aware of. The
        > cat's nose is just a few inches off the ground. Cats have also
        evolved in a
        > relatively narrow niche without constant exposure to multiple
        environmental toxins
        > (or potential toxins)...at least nothing on the scale to which
        they are
        > exposed in the human environment (detergents, pesticides,
        fertilizers, herbicides,
        > dyes, paints, perfumes, floor finishes, etc)...so their little 10
        lb bodies
        > have limited "defenses" against a range of chemicals that our 100-
        200 lb bodies
        > generally shrug off.
        >
        > So, whatever we can do to limit their exposure to strong smells
        and "foreign"
        > chemicals in the environment (the entire environment is chemical,
        so I mean
        > here ones that are not naturally present and/or recognized as
        toxic), the less
        > stress on the cat's bodies.
        >
        > Procter + Gamble's reason for being is to sell products...not all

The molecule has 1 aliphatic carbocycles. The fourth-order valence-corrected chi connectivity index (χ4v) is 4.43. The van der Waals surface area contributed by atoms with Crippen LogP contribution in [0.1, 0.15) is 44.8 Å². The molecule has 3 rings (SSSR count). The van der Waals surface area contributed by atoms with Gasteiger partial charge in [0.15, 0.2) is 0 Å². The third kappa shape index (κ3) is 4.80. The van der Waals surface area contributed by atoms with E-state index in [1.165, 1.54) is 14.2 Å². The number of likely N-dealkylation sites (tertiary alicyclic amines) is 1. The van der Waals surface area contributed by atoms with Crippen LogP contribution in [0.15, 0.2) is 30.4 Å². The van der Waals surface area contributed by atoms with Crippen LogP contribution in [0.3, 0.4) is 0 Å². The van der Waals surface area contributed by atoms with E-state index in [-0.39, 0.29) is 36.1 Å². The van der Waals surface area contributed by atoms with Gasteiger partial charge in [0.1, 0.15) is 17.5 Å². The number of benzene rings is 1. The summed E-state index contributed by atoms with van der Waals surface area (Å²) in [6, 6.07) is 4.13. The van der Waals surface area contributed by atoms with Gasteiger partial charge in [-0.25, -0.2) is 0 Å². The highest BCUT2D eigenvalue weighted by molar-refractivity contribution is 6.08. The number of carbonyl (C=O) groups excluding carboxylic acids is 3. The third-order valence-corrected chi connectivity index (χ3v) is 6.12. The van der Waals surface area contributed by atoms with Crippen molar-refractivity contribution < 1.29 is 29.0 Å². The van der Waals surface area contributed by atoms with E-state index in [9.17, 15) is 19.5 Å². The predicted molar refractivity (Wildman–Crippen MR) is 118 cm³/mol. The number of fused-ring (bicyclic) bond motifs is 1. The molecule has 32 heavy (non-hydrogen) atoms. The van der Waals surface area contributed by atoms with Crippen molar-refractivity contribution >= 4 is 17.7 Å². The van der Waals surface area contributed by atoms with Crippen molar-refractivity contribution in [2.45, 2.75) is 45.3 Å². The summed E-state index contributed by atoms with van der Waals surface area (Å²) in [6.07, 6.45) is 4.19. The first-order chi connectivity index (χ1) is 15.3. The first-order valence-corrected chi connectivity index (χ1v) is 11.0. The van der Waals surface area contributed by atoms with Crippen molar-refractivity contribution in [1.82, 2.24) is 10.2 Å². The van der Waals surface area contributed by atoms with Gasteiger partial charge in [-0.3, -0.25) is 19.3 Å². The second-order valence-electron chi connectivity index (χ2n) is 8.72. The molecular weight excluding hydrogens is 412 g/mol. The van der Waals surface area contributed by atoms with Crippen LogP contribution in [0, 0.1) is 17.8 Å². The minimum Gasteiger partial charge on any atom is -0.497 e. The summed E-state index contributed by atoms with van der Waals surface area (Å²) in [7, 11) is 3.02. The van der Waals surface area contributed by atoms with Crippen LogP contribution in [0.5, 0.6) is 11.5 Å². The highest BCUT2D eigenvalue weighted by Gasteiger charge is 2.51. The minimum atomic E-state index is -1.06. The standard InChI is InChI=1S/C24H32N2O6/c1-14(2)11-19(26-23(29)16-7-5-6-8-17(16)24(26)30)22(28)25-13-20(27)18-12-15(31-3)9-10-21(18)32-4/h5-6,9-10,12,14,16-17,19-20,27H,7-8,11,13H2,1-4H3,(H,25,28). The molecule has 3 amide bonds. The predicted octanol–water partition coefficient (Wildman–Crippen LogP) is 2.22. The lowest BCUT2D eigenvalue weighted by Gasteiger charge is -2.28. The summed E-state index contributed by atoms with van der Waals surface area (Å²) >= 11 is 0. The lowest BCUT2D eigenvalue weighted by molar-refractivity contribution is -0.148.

of which
        > are necessary or even useful for human and cat existence, and some
        of which may
        > be potentially harmful. And I have no doubt that they "tested"
        Febreeze so
        > that they could say it was "safe," but without knowing who tested,
        what the
        > standards for the test were, how long the test was conducted, what
        state of health
        > the cats were in before testing, what parameters were tested, etc,
        their claim
        > is essentially meaningless.
        >
        > So, the rule of thumb is to evaluate which products we need to
        lead full,
        > healthy lives, balancing our need for convenience and the cat's
        needs for a
        > nontoxic environment against mfrs' need to make money. Do we
        really need a "fabric
        > freshener"? Many times, with a little brain energy, we can come up
        with a solu
        > tion to most problems that does not involve manufactured products
        with
        > synthetic chemicals. Eg, baking soda is an excellent natural
        deoderant...so is fresh
        > air, sunshine, and soap and water. // Rosemary